22.7 The item Dividends payable to general government by public corporations (or quasi corporations) records that part of the income of public corporations which is paid to general government, whether described by the corporations (or quasi corporations) as dividends or transfers of profits. Income tax and other forms of taxation are excluded. The item includes (with a negative sign) income transfer payments made by general government to offset non-recurring losses of public corporations and quasi corporations.

22.8 Reinvested earnings on direct foreign investment payable to and receivable from non-residents are recorded as separate components of property income flows in the external income account and the sector income accounts for both non-financial corporations and financial corporations. The item Reinvested earnings represents the undistributed income of a direct investment enterprise which is attributable to its direct investor in another economy. In effect retained earnings are treated as if they were distributed and remitted to foreign direct investors in proportion to their ownership of the equity of the enterprise, and then reinvested by them. Hence they are imputed transactions, with offsetting entries being recorded in property income flows in the external income account and the 'shares and other equity' items in the external financial account. This treatment is adopted because it is considered that direct investors, through their significant influence on the operations of the direct investment enterprise, are able to determine the level of distributed income and therefore the reinvested earnings of the direct investment enterprise.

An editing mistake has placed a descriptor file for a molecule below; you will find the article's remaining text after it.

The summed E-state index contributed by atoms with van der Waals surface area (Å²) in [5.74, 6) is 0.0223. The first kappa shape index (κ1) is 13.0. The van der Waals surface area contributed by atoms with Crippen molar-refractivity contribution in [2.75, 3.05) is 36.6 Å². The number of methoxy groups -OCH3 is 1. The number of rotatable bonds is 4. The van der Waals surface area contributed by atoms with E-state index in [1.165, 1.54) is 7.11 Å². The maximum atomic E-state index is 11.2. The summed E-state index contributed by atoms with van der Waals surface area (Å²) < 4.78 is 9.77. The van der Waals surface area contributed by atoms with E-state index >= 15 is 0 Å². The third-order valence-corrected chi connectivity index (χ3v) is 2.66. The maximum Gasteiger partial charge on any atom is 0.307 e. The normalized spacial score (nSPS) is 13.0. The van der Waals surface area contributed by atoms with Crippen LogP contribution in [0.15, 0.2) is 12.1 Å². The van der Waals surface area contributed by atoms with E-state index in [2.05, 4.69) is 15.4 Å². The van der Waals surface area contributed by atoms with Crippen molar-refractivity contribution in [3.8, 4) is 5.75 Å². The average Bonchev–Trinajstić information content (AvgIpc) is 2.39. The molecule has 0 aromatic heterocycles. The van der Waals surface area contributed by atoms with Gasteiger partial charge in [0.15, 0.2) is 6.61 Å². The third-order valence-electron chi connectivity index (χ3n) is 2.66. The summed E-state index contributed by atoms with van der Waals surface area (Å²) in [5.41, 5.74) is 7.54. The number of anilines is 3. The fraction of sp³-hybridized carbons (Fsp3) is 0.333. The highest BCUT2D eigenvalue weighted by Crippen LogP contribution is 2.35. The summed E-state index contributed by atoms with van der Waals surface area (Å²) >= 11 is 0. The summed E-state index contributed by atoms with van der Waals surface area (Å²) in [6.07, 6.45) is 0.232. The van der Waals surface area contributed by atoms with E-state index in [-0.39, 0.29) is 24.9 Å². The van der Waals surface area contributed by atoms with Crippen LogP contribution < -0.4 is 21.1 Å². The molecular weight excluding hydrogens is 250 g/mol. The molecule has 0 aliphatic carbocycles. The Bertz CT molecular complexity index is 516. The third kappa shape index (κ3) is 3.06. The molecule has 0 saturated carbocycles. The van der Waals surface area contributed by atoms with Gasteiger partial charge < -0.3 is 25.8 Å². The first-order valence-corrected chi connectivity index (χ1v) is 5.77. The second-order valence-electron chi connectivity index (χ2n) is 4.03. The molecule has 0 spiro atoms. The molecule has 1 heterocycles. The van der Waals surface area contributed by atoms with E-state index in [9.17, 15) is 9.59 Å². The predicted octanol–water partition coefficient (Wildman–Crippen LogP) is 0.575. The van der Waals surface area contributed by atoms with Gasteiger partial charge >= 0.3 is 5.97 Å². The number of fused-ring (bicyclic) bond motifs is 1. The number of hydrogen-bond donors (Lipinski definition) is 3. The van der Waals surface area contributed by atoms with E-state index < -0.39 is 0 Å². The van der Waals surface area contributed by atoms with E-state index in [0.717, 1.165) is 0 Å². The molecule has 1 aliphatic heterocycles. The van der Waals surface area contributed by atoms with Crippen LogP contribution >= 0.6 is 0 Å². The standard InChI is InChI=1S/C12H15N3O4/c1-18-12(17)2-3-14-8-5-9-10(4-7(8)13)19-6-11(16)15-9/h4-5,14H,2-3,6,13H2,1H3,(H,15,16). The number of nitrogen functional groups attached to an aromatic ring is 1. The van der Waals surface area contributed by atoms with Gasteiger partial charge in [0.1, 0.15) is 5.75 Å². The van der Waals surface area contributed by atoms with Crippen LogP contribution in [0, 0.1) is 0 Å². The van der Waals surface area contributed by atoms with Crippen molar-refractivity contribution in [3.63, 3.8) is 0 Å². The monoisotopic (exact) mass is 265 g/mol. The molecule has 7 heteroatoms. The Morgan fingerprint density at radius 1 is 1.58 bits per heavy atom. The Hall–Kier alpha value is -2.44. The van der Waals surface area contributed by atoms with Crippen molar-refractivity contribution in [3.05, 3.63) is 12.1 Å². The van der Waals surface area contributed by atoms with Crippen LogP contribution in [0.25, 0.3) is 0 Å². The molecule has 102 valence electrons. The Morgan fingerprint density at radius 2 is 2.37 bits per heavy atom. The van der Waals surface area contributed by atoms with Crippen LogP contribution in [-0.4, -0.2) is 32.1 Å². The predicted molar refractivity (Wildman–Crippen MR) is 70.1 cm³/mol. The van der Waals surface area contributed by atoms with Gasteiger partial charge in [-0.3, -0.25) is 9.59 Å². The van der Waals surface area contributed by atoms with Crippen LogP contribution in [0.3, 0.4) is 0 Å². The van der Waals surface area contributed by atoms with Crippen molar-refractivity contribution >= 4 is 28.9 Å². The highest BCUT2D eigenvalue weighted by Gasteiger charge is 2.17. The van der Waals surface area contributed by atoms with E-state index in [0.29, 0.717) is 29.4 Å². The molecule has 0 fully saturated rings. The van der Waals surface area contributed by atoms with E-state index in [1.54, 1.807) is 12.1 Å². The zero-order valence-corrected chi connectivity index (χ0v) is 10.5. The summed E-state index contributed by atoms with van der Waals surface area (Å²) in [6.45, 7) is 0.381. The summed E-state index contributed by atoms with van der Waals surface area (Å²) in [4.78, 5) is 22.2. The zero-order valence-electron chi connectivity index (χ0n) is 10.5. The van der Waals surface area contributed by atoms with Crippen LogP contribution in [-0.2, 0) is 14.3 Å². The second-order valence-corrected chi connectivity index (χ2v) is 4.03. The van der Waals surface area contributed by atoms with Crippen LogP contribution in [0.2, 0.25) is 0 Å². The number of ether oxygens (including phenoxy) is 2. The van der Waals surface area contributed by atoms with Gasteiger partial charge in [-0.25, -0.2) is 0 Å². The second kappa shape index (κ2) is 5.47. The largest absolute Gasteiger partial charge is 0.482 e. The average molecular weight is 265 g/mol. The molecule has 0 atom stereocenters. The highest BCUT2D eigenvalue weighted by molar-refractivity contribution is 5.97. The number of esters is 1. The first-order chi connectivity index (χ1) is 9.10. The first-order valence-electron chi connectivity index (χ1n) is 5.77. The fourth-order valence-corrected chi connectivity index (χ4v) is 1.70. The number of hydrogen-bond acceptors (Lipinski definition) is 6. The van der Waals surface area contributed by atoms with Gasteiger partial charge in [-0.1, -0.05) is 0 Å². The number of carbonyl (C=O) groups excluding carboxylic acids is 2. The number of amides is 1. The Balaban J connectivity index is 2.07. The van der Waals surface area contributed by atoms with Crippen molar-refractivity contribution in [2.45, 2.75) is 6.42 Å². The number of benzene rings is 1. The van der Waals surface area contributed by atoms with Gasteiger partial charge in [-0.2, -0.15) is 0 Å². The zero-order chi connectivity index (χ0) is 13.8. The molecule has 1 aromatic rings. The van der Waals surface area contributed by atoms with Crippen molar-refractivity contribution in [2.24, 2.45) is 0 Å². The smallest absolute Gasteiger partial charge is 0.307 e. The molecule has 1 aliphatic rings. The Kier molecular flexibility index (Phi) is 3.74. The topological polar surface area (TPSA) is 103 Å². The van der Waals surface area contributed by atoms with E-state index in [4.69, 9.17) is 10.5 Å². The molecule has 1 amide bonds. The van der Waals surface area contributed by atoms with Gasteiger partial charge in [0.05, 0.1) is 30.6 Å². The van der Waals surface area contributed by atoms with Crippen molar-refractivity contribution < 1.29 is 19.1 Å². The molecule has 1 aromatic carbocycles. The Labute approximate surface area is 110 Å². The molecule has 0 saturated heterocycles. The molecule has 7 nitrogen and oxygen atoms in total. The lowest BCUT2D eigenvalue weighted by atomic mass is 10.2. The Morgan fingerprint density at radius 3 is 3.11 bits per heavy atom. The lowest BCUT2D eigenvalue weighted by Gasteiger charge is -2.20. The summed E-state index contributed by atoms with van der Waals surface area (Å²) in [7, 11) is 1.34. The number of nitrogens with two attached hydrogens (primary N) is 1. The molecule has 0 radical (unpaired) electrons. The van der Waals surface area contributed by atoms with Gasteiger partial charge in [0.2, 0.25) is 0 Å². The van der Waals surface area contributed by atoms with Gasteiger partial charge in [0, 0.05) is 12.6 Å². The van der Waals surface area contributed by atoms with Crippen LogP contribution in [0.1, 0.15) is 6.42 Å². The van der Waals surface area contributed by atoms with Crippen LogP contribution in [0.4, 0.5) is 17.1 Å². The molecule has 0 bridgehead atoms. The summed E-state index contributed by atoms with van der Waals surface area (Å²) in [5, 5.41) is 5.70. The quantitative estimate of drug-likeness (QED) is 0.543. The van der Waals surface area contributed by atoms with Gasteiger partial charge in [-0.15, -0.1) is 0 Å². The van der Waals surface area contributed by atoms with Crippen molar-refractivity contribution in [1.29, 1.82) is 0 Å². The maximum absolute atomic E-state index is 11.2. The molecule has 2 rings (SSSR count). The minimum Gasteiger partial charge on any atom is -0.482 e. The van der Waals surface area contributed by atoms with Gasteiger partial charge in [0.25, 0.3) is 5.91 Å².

22.9 Reinvested earnings on direct foreign investment are measured on the basis of the direct investors' equity share in the gross operating surplus, transfer income and other current income of the direct investment enterprise. Gross operating surplus represents income from the normal operations of the enterprise and does not include holding gains or losses. Earnings of direct investment enterprises are measured after deducting provision for corporate taxes and consumption of fixed capital.

Annual estimates

22.10 Estimates are derived by constructing matrices of the flows of property income between the various sectors and subsectors of the economy, including the external sector. The matrices represent a balanced system so that total payments of property income equal total receipts of property income. The interest and dividends matrices are by far the largest, and include each of the broad types of financial institutions as well as the non-financial sectors of the economy. The matrices relating to land rent and rent on other natural assets are compiled at the institutional sector level only.

22.11 Available data sources do not provide complete information on the origin or destination of property income flows. Data for individual matrix cells are completed where possible using direct information from either party to the transaction. Where such information is not available, cells are completed using indirect indicators or are derived as a balance. Totals are either estimated directly from source data or are derived by aggregation.